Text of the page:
You probably have seen people like Mark on TV – those amazing, brave (crazy?), intrepid surfers who ride humungous waves in Hawaii, or Australia, or wherever the endless summer takes them.
Mark is profiled at the start of a great new book called, Wild Success: 7 Key Lessons Business Leaders Can Learn from Extreme Adventurers. I recently spoke with the authors, Amy Posey and Kevin Vallely, who make the point that Mark isn’t crazy at all. In fact, as they put it, he is quite rational, and the way he approaches an extreme event like Coronavirus, err, I mean riding a monster wave, is something we can all do.
How Mark and other extreme adventurers handle stress is by using a method called “reframing.” Instead of focusing on the danger in front of him (riding a wave that could literally kill him), Mark reframes the situation into “less terrifying problems that he can solve now,” noted author Amy Posey, a leadership expert in Silicon Valley with an emphasis on neuroscience.
So, before heading into the surf, “Mark goes through an intense mental preparation, where he scenario-plans the direst outcomes and plans ahead of time his responses.” Mark analyzes what he would do if he can’t breathe, is bleeding, or gets knocked in the head. He prepares and plans for the worst far in advance, as well as right before he goes in the water, and in that way, the scary situation does not seem as scary. Mark even brings a defibrator in the rescue boat that follows him, just in case.
“By cognitively reappraising the danger, Mark anticipates how he will respond to situations and reframes those scenarios into less-terrifying problems he can solve now,” according to Posey and Vallely.
How to Reappraise Danger in Business
Can you use this strategy of “cognitively reappraising danger” in business? Here’s an example from the book:
Let’s say you are on a conference call, making a presentation and you flub it a bit. Your boss calls you out in front of everyone. One way to look at that situation is to be embarrassed, or angry, or to assume the worst about your boss’ intent.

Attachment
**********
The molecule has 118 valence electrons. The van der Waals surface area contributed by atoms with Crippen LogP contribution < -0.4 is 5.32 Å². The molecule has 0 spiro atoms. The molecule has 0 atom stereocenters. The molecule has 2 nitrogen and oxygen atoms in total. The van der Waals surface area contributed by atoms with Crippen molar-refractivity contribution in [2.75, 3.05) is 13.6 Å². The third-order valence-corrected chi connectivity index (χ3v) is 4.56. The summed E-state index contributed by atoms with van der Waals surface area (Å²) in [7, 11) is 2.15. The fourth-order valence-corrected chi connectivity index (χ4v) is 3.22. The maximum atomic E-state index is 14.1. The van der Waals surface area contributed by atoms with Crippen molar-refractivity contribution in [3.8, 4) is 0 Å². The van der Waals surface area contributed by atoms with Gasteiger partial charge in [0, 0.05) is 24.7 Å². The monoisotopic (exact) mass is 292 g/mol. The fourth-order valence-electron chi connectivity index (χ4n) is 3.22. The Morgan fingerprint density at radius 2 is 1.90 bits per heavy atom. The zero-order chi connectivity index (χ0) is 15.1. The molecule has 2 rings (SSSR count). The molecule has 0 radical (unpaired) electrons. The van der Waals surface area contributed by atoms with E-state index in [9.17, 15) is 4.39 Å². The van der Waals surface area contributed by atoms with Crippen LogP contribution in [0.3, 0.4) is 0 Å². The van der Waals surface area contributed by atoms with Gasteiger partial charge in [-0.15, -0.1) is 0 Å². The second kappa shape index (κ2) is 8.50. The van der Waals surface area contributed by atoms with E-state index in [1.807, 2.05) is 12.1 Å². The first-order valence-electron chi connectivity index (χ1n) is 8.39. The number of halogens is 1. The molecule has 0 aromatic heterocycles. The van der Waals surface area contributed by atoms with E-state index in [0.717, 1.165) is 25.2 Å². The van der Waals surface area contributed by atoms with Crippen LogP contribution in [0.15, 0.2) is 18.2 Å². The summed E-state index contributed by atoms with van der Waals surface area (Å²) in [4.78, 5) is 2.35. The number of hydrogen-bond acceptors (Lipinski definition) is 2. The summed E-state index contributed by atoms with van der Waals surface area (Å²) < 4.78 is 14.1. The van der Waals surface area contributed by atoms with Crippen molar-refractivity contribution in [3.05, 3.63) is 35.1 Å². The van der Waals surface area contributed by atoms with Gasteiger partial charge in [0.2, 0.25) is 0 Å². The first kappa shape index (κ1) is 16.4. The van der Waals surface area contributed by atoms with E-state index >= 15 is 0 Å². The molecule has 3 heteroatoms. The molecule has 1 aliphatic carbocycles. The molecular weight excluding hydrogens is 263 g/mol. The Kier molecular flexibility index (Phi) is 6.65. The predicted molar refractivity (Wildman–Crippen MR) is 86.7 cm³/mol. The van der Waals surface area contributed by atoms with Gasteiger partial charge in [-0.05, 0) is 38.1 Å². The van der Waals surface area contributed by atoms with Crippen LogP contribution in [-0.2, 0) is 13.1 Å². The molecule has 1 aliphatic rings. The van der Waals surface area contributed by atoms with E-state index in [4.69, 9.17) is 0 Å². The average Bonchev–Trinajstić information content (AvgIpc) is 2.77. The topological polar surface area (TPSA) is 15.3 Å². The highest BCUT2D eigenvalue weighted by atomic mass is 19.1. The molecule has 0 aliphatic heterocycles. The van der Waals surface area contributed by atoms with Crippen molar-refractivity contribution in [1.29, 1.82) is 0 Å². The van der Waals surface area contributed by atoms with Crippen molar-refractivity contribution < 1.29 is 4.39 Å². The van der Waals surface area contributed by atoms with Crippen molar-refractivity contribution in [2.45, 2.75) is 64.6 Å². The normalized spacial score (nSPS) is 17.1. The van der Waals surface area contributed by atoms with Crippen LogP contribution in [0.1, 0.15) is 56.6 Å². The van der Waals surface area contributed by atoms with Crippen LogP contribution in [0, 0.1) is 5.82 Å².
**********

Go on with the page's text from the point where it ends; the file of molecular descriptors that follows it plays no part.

But a better way, the extreme adventurer way, is to reframe it and “assume a positive intent.” Flip the situation. Maybe your boss was actually trying to help you get better at presenting. Or maybe he simply wanted to make sure the team understood what you were trying to say. The trick is to “reframe the narrative in situations you can’t control. Doing so enables you to reduce the negative emotional impact you feel and improve the clarity of your thinking.”
Do you see how valuable just this one simple tactic can be at this scary moment?
Chunk down the big fear into manageable ideas. Plan for how to deal with them. See yourself handling and managing them. Instead of feeling like a victim of a pandemic, reframe your thoughts and look for the opportunity for your business, in your ability to lead, in your chance to help your team.
As Vallely told me, “Emotions can be contagions too. Your positivity will spread among your team, just as your negativity will. And as a leader, how you act, how you put yourself out there is critical, especially now. If you show confidence you will sow confidence.”
The adventurers profiled in the book have a saying: “Nothing is considered a failure in an adventure.” It all is an opportunity to learn, to grow, and to have stories to tell (and boy will we have some stories to tell).
The end result is that, yes, we are in uncertain, frightening times. But the intrepid adventurer – and the intrepid business leader – can use uncertainty as an opportunity to innovate, reframe, re-label, learn, grow and teach.
Steven D. Strauss is one of the world's leading experts on small business and is a lawyer, writer, and speaker. The senior small business columnist for USA Today, his Askan Expert column is one of the most highly-syndicated business columns in the country. He is the best-selling author of 17 books, including his latest, The Small Business Bible, now out in a completely updated third edition. You can also listen to his weekly podcast, Small Business Success.© Steven D. Strauss
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